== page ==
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«JtWiSlO* SVENING fELGil*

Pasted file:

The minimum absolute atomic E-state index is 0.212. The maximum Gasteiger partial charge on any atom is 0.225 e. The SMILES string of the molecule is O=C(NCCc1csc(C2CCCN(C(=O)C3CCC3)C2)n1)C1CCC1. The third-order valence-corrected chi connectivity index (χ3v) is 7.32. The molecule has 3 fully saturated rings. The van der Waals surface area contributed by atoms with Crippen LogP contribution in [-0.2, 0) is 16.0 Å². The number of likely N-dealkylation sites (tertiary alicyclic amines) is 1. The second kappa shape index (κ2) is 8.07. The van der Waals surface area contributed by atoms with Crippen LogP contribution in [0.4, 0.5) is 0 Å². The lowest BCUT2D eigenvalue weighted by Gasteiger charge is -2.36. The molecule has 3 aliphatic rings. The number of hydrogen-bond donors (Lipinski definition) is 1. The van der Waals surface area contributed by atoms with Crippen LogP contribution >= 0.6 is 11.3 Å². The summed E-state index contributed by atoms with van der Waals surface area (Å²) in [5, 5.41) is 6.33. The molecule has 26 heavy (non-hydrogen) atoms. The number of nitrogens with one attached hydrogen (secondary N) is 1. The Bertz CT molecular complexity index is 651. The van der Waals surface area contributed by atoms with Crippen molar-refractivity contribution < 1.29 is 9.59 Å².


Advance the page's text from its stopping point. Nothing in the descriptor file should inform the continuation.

Member Associated Press. Daily Except Sunday. LEWISTON PUBLISHING CO., LTD. Phone Main 261. SUBSCRIPTION RATES. 'DAILY. One week .......................6 .16 One month .......................60 Three months ................... 1.S5 Six months ..................... 2.60 One year ............... 6.00 WEEKLY. One year .......................61.60 Si* months .......................76 Four months .....................60 Entered at the Lewiston Postoffice as second class matter. THURSDAY, JULY 18, 1907. WEATHER REPORT. Forecast for Lewiston and vicinity Jor tonight and tomorrow: Occasional rain tonight or Friday. Fallowing data recorded at local of* idee. United States weather bureau at 2:80 o'clock this afternoon: Maximum temperature, 7; mini mum temperature, 61; mean tempera ture, 70; preciptiatlon, 00. W. W. THOMAS, • Official In Charge. NECESSITY OF A PACIFIC FLEET. If the United States had a powerful fleet in the Pacific, one coresponding to Its Interests in that part of the world, there would be no chance for Jingoes to stir up unpleasant sensa tions and friction, and the Japanese inquietudes would be allayed by a so ber sense of responsibility. Prepared ness Is a great peacemaker, a fact «specially emphasized in the papers of President Washington. Holding a large fleet at every outlying point exposed to secret concentration and attack Is Im possible, but our navy Is too far from the Pacific when It must double a long continent to get there. Japan holds the short line not only against the Philip pines, Hawaii and much of Alaska, but could, at this time, place any of our Pacific forts on the defensive. The eventual outcome of any such assault Is scarcely In question, but this coun try was humiliated In 1814 by the de struction of \lts capital, notwithstand ing the latent strength and resources. 'Threats on the Pacific, whether real «nr worked up by Jingoes, must neces sarily arouse attention until our light ing force on that ocean represents something positive. Japan has possi bly developed a purpose to assert It self as a world power, if not as the arbiter of the East and the Pacific. It has a strong navy In the Pacific and we have not. Consequently anything that Japan may propose will be In a certain sense one-sided, no matter what the Intent. It Is a pity that the old friendly attitude of the two na tions should be disturbed or that Ja pan, on the strength of the resistance It offered to Russia's terrltor'al de signs. should change Its old position of' national defense and peaceful develop | ment to one of exaggerated ambition ! And over self-estimate. Perhaps It has no such tendency In Its supreme au thority; hut, In any case, the United: States must remedy its present ds fenselossness In the Pacifie. —Globe Democrat. THINK IT OVER. Michigan has a butter trust that has become strong enough to attract the attention of he United States district j court. . . . Take about summer resorts! Idaho 1 is reported as suffering from a coal famine in the middle of July. • • • In a summer boarding house not far away there Is only one course and the boys have named that the "race course." • • • Automobiles are built to anihilate distance, but they are still subject to The Light That's Bright Under the flittering light of the electric lamp every thing la seen at Its best. t poorly furnished house becomes bright and cheerful In appearance with the introduction of -electric light The dark and dingy store once avoided by shoppers quickly chan ges Its character and become# a busy mart of trade under the radiant -brilliance of Elecwlc Illumination. Call at Electric Light Office the general law that two objects can not occupy the same space at the same time. • • • The Twenty-one committee has sim ly moved up two places. Where courtship is bliss and mar riage has proven a blister, divorce is me porous plaster. That sixty days of mid-summer mad ness can be easily discounted if the thermometer holds to the present schedule. This is an off year in politics, but the prospective candidate is not over looking any bets. The daily grind is the best place in the world to sharpen wits. • • • The man that's born with the silver spoon in his mouth is the one that oftenest dies of dyspepsia. THIS DATE IN HISTORY. ♦ July 18. ♦ 1100—Death of Godfrey de Bouillon, famous Crusader. Born about 1061. 1628— Kirke defeated Roquemont In the Gulf of St. Lawrence. 1817—Jane Austen, English authoress, died. 1854—Tom L. Johnson, mayor of Cleveland, O., born. 1862—Prince Victor Napoleon born. 1870—Michael Davitt tried for trea son-felony. 1895—Henry Irving knighted by Queen Victoria. 1901—Earl Russell sentenced by the British house of lords to three months' imprisonment for bigamy. ♦ THIS IS MY 78TH BIRTHDAY. ♦ Bishop Joseph S. Ksy. ♦ Bishop Joseph Staunton Key of the Methodist Episcopal church, south, was born in LaGrange, Ga., July 18, 1829. His father was the Rev. Caleb Witt Key, and his childhood was spent In the parsonage of the church of which his father was pastor. He en tered Emory college and graduated with high honors from that institu tion in 1848, receiving the degrees of A. B. and A. M. His license to preach was granted him In the same year, and he Immediately cast his lot with the Georgia conference. When the state was later divided Into north and south conferences he went with the South Georgia conference. He was elected bishop in 1886. up to which time he had served continuously as pastor and presiding elder in Georgia confer ences. His present home is Sherman, Tex. Bishop Key has been twice mar ried. His first wife died in 1891, and two years later he married Mrs. Lucy Kidd, who for 19 years was president of the North Georgia Female College at Sherman, Tex. Mc. H. Harbgugh, game warden, will leave Saturday for Kooskia, where he will Join a party that expects to go for a camping trip on the Selway fork at the mouth of Meadow creek. J. M. Molloy will also be a member of the same party. After being in camp for several days Mr. Harbaugh will leave over the Fish lake trail for Wind lake, where he will make some investiga tion about stocking it with game fish. "There are 17 lakes in that vicinity," said Mr. Harbaugh this morning, "and I am told that none of them have fish. Wind lake contains 180 acres, Goat lake 90 acres and the others are small er. I expect to gather data concerning the altitude, temperature of the water, means of ingress and egress, and the possibility of stocking these bodies of inland waters with prime game fish." Mr. Harbaugh expects to be gone from two to three weeks on the trip. At 3:30 p. m. a thunderstorm sent the people scattering. Many who had stood for hours in the hot sun in dan ger of sunstroke were soaked to the skin with rain. How's This? We offer One Hundred Dollars Re ward for any case of Catarrh tha 1 cannot be cured by Hall's Catarrh Cure. F. J. CHENEY & CO., Tole do, O. We, the undersigned, have known F J. Cheney for the last 15 years, and believe him perfectly honorable In all business transactions, and financially able to carry out any obligations made by his firm. WALDING, KINNAN & MARVIN, Wholesale Druggists, Toledo, G Hall's Catarrh Cure is taken Inter nally, acting directly upon the blooc and mucous surfaces of the system. Testimonials sent free Price, 76o pet bottle. Sold by all Druggists. Take Hall's Family Pills for consti pation. ♦ FLASHES FROM THE WIRE. - Pittsburg.—Over a score of people have died during the past 36 hours as a result of the Intense humidity and oppressive heat. j Chicago.—Wheat prices in the local I market advanced over a cent yester j day due to numerous reports of dam age to the spring crop. I Cant* look well, eat well or feel well J with Impure blood feeding your body. , Keep the blood pure with Burdock : Blood Bitters. Eat simply, take exer ! else, keep clean and you will have long life. "The Lion and the Moue »,' 1 novelized from Charles Klein's great play, is an American story of the hour dealing with the billionaire. Its leading charac ter is the richest man in the world. In the thinly veiled John Ryder the reader will immedi ately recognize another John of worldwide fame. John Ryder's unscrupulous methods are re vealed in the conspiracy to ruin an incorruptible judge who rules adversely to the intereste of or ganized capital. The judge's daughter determines to save him. Her heroic struggles in conflict with the money octopus make a story of absorbing interest and great dramatio power. In his willingness to renounce his fa ther's fortune for the girl of his ohoice, Ryder's son displays a nobility which wins the reader's warmest admiration. W CHAPTER X. HAT!'* exclaimed Shirley/ changing coldr. "You be lieve that JOhfl Burkett Ryder is nt the bottom of this InfamoiIS accusation against fs ther?" It was the day following her arrival at Massapequa, and Shirley, the Judge and Stott were all three sitting on the porch. Until now' by common consent any mention of the Impeachment pro ceedings had been avoided by every one. The previous afternoon and even ing had been spent listening to an ac count of Shirley's experiences lu Eu rope, aud a smile had flitted across even the Judge's cureworu face as his daughter gave u humorous description of the picturesque Paris students with their long hair and peg top trousers, while Stott simply roared with laugh ter. Ah, It was good to laugh again after so much trouble aud anxiety! But, while Shirley avoided the topic that lay nearest her heart, she was consumed with a desire to tell her fa ther of the hope she had of enlisting the aid of John Burkett Ryder. The great financier was certainly able to do anything he chose, aud had not his son Jefferson promised to win him over to their cause? So today after Mrs. Ross more and her sistèr had gone dowm to the village to make some purchases Shirley timidly broached the matter. She asked Stott and her father to tell her everything, to hold back nothing. She wanted to hear the worst. Stott, therefore. sturtAl to review the whole affair from the beginning, ex plaining how her father in ills capac ity as Judge of the supremo court had to render decisions, several ' of which were adverse to the corporate interests of a number of rich men, aud how since that time these powerful Inter ests had used all their Influence to get him put off the bench. He told her ubout the Transcontinental case and how the Judge had got mysteriously tangled up In the Great Northern Min ing company and of the scandalous newspaper rumors, followed by the news of the congressional inquiry. Then he told her about the panic In Wall street, the sale of the house on Madison aveuue and the removal to Long Island. "That is the situation," said Stott when he had finished. "We are waiting now to see what the senate will do. We hope for the best. It seems impossible that the senate will condemn a man whose whole life Is like an open book, but unfortunately the senate 1» strong ly Republican and the big Interests are in complete control. Unless support comes from some unexpected quarter we must be prepared for anything." Support from some unexpected quar ter! Stott's closing words rang in Shir ley's head. Was that not Just what she had to offer? Unable to restrain herself longer and her heart beating tumultu ously from suppressed emotion, she cried: "We'll have that support! We'll have It! I've got It already! I wanted to surprise you! Father, the most power ful man in the United States will save you from being dishonored!" The two men leaned forward in ea ger Interest. What could the girl mean? Was she serious or merely Jesting? But Shipley was never more serious In her life. She was Jubilant at the thought that she had arrived home In time to invoke the aid of this powerful ally. She repeated enthusiastically: "We need not worry any more. He has but to say a word, and these pro ceedings will be Instantly dropped. They would not dare act against his veto. Did yon bear, father, your case Is as good as won!" "What do you mean, child? Who is this unknown friend?" "Surely you can gueea when I say the most powerful man In the United States? None other than John Burkett Ryder!" She stopped short to watch the effect this name would have on her bearers. But to her surprise neither her father nor Sto tt di s played t h e slighte st emo tion or even interest. Puzzled at this cold reception, she repeated: "Did you hear, father—John Burkett j Ryder will come to. your assistance. I j came home on the same ship as his ! son, and he promised to secure his fa- j tber's aid." The judge puffed heavily at his pipe and merely shook his head, making no reply. Stott explained: "We can't look for help from that quarter, Shirley. You don't expect a man to cut loose his own kite, do you ?" "What do you mean?" demanded Shirley, mystified. "Simply this, that John Burkett Ry der Is the very man who Is responsible for all your father's misfortunes." i The girl sank back In her seat pale | and motionless, as If she had received I a blow. Was It possible? "Do you really believe this, that John j Ryder deliberately concocted the brib- ; ery charge with the sole purpose of j ruining my father?" demanded Shirley, j when she had somewhat recovered. j "There Is no other solution of the j mystery possible," answered Stott. "And you, father, do you believe Ry der did this?" "I have no longer any doubt of It," | answered the judge. "I think John Ryder would sje me dead before he would ràîse â finger 'o help me. His j answer to my demand for mj letters i convinced me that he w§f| jhe arch plotter." "What letters do you refer tot" de-j manded j-sblrley, , ''The letters J wrote to him In re gard ffi.F making an investment. He advised Æe purchase o i certain stock. I wrote him two letters at the time, which letters If I had them now would go a long way to clearing me of this charge of bribery, for they plainly showed that I regarded the transac tion as a bona fide Investment. Since this trouble began I wrote to Ryder asking him to return me these letters so I might use them In my defense. The only reply I got was an Insolent note from hls secretary saying that Mr. Ryder had forgotten all about the transaction, and In any case bad not the letters I referred to." "Couldn't you compel him to return them? asked Shirley. "We could never get at him," Inter rupted Stott. "The man Is guarded as carefully as the czar." "Still," objected Shirley, "it is possi ble that he may have lost the letters or even never received them." "Oh, he has them safe enough," re plied Stott. "A man like Ryder keeps every scrap of paper, with the idea that it may prove useful some day. The letters are lyiug somewhere In his desk. Besides, after the Transconti nental decision he was heard to say that he'd have Judge Rossmore off the bench Inside of a year." n And It wasn'£ a vain boast—he's dqpe It." muttered the Judge. Shirley relapsed Into silence. Her brain was In a whirl. It was true, then. This merciless man of money, this ogre of monopolistic corporations, this human juggernaut had crushed her father merely because by his honesty he interfered with his shady business deals! Ah, why had she spared him In her book? She felt now that she had been too lenient, not bitter enough, not sufficiently pitiless. Such a man was entitled to no mercy. Long after the Judge and Stott had left for the city Shirley sat alone on the porch engrossed In thought, taxing her brain to find some way out of the darkness, and when presently her mother and aunt returned they found her still sitting there, silent and preoc cupled. If they only had those two letters, she thought. They alone might save her father, but how could they be got at? Mr. Ryder had put them safe ly away, no doubt. He would not give them up. She wondered how It would be to go boldly to him and appeal to whatever sense of honor and fairness that might be lying latent within him. No, such a man would not know wbat the terms "honor," "fairness" meant. She pondered upon It all day. and at night when she went tired to bed It waz her last thought as she dropped off to sleep. The following morning Shirley went out for a walk. She preferred to go alone so she would not have to talk. Hers was one of those lonely, Intro sneetlvA natures that resent the Intru sion of aimless cnatter wnen preoccu pied with serious thoughts. Every now and then Shirley espied in the distance the figure of a man which she thought she recognized as that of Jefferson. Had he come, after all? The blood went coursing tumultu ously through her veins only a moment later to leave her face a shade paler as the man came nearer, and she saw he was a stranger. As she neared the cottage on her re turn home, she caught sight of the let ter carrier approaching the gate. In stantly she thought of Jefferson, and she hurried to intercept the man. Per haps he had written Instead of coming. "Miss Shirley Roes more?" said the man eying her Interrogatively. "That's I," said 8hlrley. The postman handed her a letter and passed on. Shirley glanced quickly at the superscription. No, It was not from Jefferson; sl*e knew hls handwriting too well. The envelope, moreover, bore the ten name of her publishers. She FRIDAY A SATURDAY Just two more days of the big sale of the Watson Clothing Co. This will be a whirlwind finish to Lewiston's most successful sale. We quote a few prices at random from stock: Men's Straw Hats Men's Clothing The $250 kind, tàle ........$1.48 The $300 kind, ssle.........$1.98 The $6.50 Panama, sale.....$4.45 The $7.00 Panama, sale.....$4.95 The $8.00 Panama, sale.....$5.45 The $12.50 Suits, sale......$ 6.45 The $15.00 Suits, sale......$ 7.55 The $18.00 Suits, sale......$ 8.35 The $20.00 Suits, sale.,,,, .$ 12.45 Similar reductions on better grades Sale in qhafge pf the NATIONAL BROKERAGE & SALES CO., Meakei* & Cöchräft, Managers tore It open and found that It merely contained another letter which the publishers had forwarded. This was addressed to Miss Shirley Green ami ran as follows: Dear Madam—If convenient, I should like to see you at my office. 3G Broadway, In relation to your book. "The American Octopus." Kindly Inform me as to the day and hour at which I may expect you. Yours truly, JOHN BURKETT RYDER. Per B. Shirley almost shouted from sheer excitement. At first she was alarmed —the name John Burkett Ryder was such a bogey to frighten bad children with, she thought he might want to punish her for writing about him as she had. She hurried to the porch and sat there reading the letter over and over, and her brain began to evolve Ideas. She had been wondering hew she could get at Mr. Ryder, and here he was actually asking her to call on him. Evidently he had not the slight est Idea of her identity, for he had been able to reach her only through her publishers, and no doubt he had exhausted every other means of dis covering her address. The more she pondered over It the more she began to see In this invitation a way of help ing her father. Yes, she would go and beard the lion in hls den, but she would not go to hls office. She would accept the Invitation only on condition that the interview took place in the Ryder mansion, where undoubtedly the letters would be found. She decided to act immediately. No time was to be lost, so she procured a sheet of paper and an envelope and wrote as follows: Mr. John Burkett Ryder: Dear Sir—I do not call upon gentlemen at their businees ofllce. Yours, etc., SHIRXvEY GREEN. Her letter was abrupt and at first glance seemed hardly calculated to briug about what she wanted— au invi tation to call at the Ryder home, but she was shrewd euough to see that if Ryder wrote to her at all it was be cause he was most auxious to see her and her abruptness would not deter him from trying again. On the contra ry, the very unusualness of any one thus dictating to him would make him more than ever desirous of making her acquaintance. So Shirley mailed the letter and awaited with confidence for Ryder's reply. So certain was she that one would come that she at once be gun to form her plan of action. She would leave Massapequa at once, and her whereabouts must remain a secret even from her own family. As she In tended to go to the Ryder house In the assumed character of Shirley Green, it would never do to run the risk of be ing followed home by a Ryder detec tive to the Rossmore cottage. She would confide In one person only— Judge Stott. Ho would know where she waa and would be In constant com munication with her. Bat otherwise, she must be alone to conduct the cam paign as she Judged fit She would go at once to New York and take room« In a boarding house where she would be known as Shirley Green. Aa for funda to meet her expenses, she had her dia monds, and would tbay not be filling a more useful purpose if «old to defray the coet of saving ber father than in mere personal adornment? So that wh,le hrr mother waa talking wltt the Judge she beckoned Stott over *°..t *. °° rner where she waa sitting. plan^* 8 Stott '" 8he h«*". "I hava a He smiled Indulgently at her. eJw U r^ ,d « hat uo one on «rtli could ÏTuid ÎSü 'ï* tt Ryd#r ' 110 <*• Welf îfi T 1 "* mon «y Power. Well, do you know what I 1 am going to What win hi asked with g slightly Ironical Inflection In his vote* "I am going to fight John Burkett Ryder!" she cried. Stott looked at her open mouthed. * "You?" he said. "Yes, I," said Shirley. "I'm going to him, and I Intend to get those letters If he has them." Stott shook hls head. "My dear child," he said, "what are you talking about? How can yon ex pect to reach Ryder? We couldn't." "I don't know Just how yet," replied Shirley, "but I'm going to try. I love my father, and I'm going to leave noth ing untried to save him." "But what can you do?' persisted Stott. "The matter has been sifted over and over by some of the greatest minds In the country." "Has any woman sifted It over?" de manded Shirley. "No, but"— stammered Stott. "Then it's about time one did," said the girl decisively. "Those letters my father speaks of—they would be useful, would they Pot?" "They would be invaluable." "Then I'll get them. If not"— "But I don't understand how you're going to get at Ryder," interrupted Stott. "This Is how," replied Shirley, pass ing over to him the letter she had te celved that afternoon. As Stott recognized the well known signature and read the contents the expression of hls face changed. He gasped for breath and sank into a chair from sheer astonishment. ".\h, that's different!" he cried. "That's different!"___ Briefly Shirley outlined her plan, ex plaining that she would go to live in the city Immediately and conduct her campaign from there. If she was suc cessful, It mlgh^ save her father, and if not no harm coaid become of It. That same evening her, mother, the Judge and Stott went for a stroll after dinner and left her to take care of the house. They had wanted Shirley to go, too, but she pleaded fatigue. The truth was that she wanted to be alone, so that she could ponder undisturbed over her plans. It was a clear, starlit night, with no moon, aud Shirley sat on the porch Usteniug to the chirping of the crickets and idly watching the flashes of the mysterious fireflies. She was in uo mood for reading and sat for a long time rocking herself, en grossed In her thoughts. Suddenly she heard some one unfasten the garden gate. It was too soou for the return of the promeuaders. It must be a vis itor. Through the uncertain penumbra of the garden she discerned approach ing a form which looked familiar, ies uow there was no doubt possible. R was Indeed Jefferson Ryder. She hurried down the porch to greet him. No matter wbat the father had done, she could never think any the less of the son. He took her hand, and for several moments neither one spoke There are times when silence is more eloquent than speech, and this was one of them. The gentle grip of his big, strong hand expressed more tenderly than any words the sympathy that lay in bis heart for the woman he loved. Shirley said quietly: „ "You have come at last, Jefferson. "I came as soon as I could," he re^ plied gently. *1 saw father only I e *' terday." "■ "You need not tell me what he saia. Shirley hastened to say. _ s (To Be Continued.) Read the announcement of the three new storlea In this issue and *« n<1 * your vots of selection for the n ** 1 story. Try the Teller Want Ads.